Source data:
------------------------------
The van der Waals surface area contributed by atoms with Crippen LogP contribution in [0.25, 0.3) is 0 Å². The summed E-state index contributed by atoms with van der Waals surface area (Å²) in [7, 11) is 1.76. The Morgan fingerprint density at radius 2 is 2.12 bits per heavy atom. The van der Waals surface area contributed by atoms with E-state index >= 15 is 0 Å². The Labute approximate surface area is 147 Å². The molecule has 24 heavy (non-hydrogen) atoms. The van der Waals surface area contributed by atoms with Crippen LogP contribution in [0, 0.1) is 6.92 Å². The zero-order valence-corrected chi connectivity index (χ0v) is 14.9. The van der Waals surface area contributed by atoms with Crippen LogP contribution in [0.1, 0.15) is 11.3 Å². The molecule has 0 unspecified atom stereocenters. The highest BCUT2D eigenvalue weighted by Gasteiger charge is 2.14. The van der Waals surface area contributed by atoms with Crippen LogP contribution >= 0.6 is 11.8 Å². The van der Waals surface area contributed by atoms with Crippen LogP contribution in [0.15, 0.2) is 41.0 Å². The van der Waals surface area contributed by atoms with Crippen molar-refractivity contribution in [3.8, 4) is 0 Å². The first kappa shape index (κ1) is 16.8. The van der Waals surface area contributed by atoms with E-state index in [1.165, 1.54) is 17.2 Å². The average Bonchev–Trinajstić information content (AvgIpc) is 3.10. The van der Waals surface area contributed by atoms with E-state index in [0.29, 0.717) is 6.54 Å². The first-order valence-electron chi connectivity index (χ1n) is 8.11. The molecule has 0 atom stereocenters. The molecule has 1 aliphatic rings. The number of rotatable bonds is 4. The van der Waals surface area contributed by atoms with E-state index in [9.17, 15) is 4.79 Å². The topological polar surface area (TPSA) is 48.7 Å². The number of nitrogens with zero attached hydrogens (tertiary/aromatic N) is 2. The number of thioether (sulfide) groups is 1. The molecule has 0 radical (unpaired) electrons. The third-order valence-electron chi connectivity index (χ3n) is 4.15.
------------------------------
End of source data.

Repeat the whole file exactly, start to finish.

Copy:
The van der Waals surface area contributed by atoms with Crippen LogP contribution in [0.25, 0.3) is 0 Å². The summed E-state index contributed by atoms with van der Waals surface area (Å²) in [7, 11) is 1.76. The Morgan fingerprint density at radius 2 is 2.12 bits per heavy atom. The van der Waals surface area contributed by atoms with E-state index >= 15 is 0 Å². The Labute approximate surface area is 147 Å². The molecule has 24 heavy (non-hydrogen) atoms. The van der Waals surface area contributed by atoms with Crippen LogP contribution in [0, 0.1) is 6.92 Å². The zero-order valence-corrected chi connectivity index (χ0v) is 14.9. The van der Waals surface area contributed by atoms with Crippen LogP contribution in [0.1, 0.15) is 11.3 Å². The molecule has 0 unspecified atom stereocenters. The highest BCUT2D eigenvalue weighted by Gasteiger charge is 2.14. The van der Waals surface area contributed by atoms with Crippen LogP contribution >= 0.6 is 11.8 Å². The van der Waals surface area contributed by atoms with Crippen LogP contribution in [0.15, 0.2) is 41.0 Å². The van der Waals surface area contributed by atoms with Crippen molar-refractivity contribution in [3.8, 4) is 0 Å². The first kappa shape index (κ1) is 16.8. The van der Waals surface area contributed by atoms with E-state index in [1.165, 1.54) is 17.2 Å². The average Bonchev–Trinajstić information content (AvgIpc) is 3.10. The van der Waals surface area contributed by atoms with E-state index in [0.29, 0.717) is 6.54 Å². The first-order valence-electron chi connectivity index (χ1n) is 8.11. The molecule has 0 atom stereocenters. The molecule has 1 aliphatic rings. The number of rotatable bonds is 4. The van der Waals surface area contributed by atoms with E-state index in [9.17, 15) is 4.79 Å². The topological polar surface area (TPSA) is 48.7 Å². The number of nitrogens with zero attached hydrogens (tertiary/aromatic N) is 2. The number of thioether (sulfide) groups is 1. The molecule has 0 radical (unpaired) electrons. The third-order valence-electron chi connectivity index (χ3n) is 4.15.